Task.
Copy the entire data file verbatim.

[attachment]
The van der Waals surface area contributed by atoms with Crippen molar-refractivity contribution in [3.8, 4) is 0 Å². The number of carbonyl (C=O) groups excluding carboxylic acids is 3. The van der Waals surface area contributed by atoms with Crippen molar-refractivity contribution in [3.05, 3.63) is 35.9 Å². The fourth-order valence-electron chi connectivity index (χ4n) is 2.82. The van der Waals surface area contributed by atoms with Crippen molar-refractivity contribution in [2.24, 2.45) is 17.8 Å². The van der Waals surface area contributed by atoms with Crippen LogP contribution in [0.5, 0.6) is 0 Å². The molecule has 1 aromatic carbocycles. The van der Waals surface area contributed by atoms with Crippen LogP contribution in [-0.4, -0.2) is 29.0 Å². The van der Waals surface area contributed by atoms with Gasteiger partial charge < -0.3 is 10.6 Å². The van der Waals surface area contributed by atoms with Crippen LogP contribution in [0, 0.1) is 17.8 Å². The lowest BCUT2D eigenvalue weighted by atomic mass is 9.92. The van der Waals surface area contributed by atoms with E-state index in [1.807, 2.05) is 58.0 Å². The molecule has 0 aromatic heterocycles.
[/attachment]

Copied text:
The van der Waals surface area contributed by atoms with Crippen molar-refractivity contribution in [3.8, 4) is 0 Å². The number of carbonyl (C=O) groups excluding carboxylic acids is 3. The van der Waals surface area contributed by atoms with Crippen molar-refractivity contribution in [3.05, 3.63) is 35.9 Å². The fourth-order valence-electron chi connectivity index (χ4n) is 2.82. The van der Waals surface area contributed by atoms with Crippen molar-refractivity contribution in [2.24, 2.45) is 17.8 Å². The van der Waals surface area contributed by atoms with Crippen LogP contribution in [0.5, 0.6) is 0 Å². The molecule has 1 aromatic carbocycles. The van der Waals surface area contributed by atoms with Crippen LogP contribution in [-0.4, -0.2) is 29.0 Å². The van der Waals surface area contributed by atoms with Gasteiger partial charge < -0.3 is 10.6 Å². The van der Waals surface area contributed by atoms with Crippen LogP contribution in [0, 0.1) is 17.8 Å². The lowest BCUT2D eigenvalue weighted by atomic mass is 9.92. The van der Waals surface area contributed by atoms with E-state index in [1.807, 2.05) is 58.0 Å². The molecule has 0 aromatic heterocycles.